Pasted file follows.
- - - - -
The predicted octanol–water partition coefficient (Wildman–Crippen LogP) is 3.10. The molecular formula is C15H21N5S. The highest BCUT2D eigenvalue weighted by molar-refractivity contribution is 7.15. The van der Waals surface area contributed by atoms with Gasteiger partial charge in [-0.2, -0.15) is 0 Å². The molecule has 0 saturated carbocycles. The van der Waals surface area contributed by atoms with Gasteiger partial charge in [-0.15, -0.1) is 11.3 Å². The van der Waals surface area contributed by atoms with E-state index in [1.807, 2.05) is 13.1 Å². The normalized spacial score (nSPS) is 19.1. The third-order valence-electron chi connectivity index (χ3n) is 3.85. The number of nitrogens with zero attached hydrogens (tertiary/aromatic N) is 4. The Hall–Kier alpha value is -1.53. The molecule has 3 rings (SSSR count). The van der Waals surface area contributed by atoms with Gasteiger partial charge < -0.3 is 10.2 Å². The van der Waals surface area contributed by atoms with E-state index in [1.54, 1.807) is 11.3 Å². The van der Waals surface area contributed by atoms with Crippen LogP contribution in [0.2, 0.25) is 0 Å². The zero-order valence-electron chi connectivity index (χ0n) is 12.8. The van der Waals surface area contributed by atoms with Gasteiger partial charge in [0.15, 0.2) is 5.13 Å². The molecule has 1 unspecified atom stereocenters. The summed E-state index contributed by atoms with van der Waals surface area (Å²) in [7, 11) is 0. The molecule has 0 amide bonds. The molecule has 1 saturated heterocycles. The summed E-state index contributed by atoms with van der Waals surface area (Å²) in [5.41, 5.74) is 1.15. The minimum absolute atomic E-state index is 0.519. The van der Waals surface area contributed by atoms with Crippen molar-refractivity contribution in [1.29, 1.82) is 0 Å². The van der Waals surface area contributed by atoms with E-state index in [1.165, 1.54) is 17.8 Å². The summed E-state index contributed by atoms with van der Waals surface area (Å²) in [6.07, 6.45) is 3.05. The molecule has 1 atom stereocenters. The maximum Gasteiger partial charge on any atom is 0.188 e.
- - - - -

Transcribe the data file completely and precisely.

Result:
The predicted octanol–water partition coefficient (Wildman–Crippen LogP) is 3.10. The molecular formula is C15H21N5S. The highest BCUT2D eigenvalue weighted by molar-refractivity contribution is 7.15. The van der Waals surface area contributed by atoms with Gasteiger partial charge in [-0.2, -0.15) is 0 Å². The molecule has 0 saturated carbocycles. The van der Waals surface area contributed by atoms with Gasteiger partial charge in [-0.15, -0.1) is 11.3 Å². The van der Waals surface area contributed by atoms with E-state index in [1.807, 2.05) is 13.1 Å². The normalized spacial score (nSPS) is 19.1. The third-order valence-electron chi connectivity index (χ3n) is 3.85. The number of nitrogens with zero attached hydrogens (tertiary/aromatic N) is 4. The Hall–Kier alpha value is -1.53. The molecule has 3 rings (SSSR count). The van der Waals surface area contributed by atoms with Gasteiger partial charge < -0.3 is 10.2 Å². The van der Waals surface area contributed by atoms with E-state index in [1.54, 1.807) is 11.3 Å². The van der Waals surface area contributed by atoms with Crippen LogP contribution in [0.2, 0.25) is 0 Å². The zero-order valence-electron chi connectivity index (χ0n) is 12.8. The van der Waals surface area contributed by atoms with Gasteiger partial charge in [0.15, 0.2) is 5.13 Å². The molecule has 1 unspecified atom stereocenters. The summed E-state index contributed by atoms with van der Waals surface area (Å²) in [7, 11) is 0. The molecule has 0 amide bonds. The molecule has 1 saturated heterocycles. The summed E-state index contributed by atoms with van der Waals surface area (Å²) in [5.41, 5.74) is 1.15. The minimum absolute atomic E-state index is 0.519. The van der Waals surface area contributed by atoms with Crippen molar-refractivity contribution in [1.29, 1.82) is 0 Å². The van der Waals surface area contributed by atoms with E-state index in [1.165, 1.54) is 17.8 Å². The summed E-state index contributed by atoms with van der Waals surface area (Å²) in [6.07, 6.45) is 3.05. The molecule has 1 atom stereocenters. The maximum Gasteiger partial charge on any atom is 0.188 e.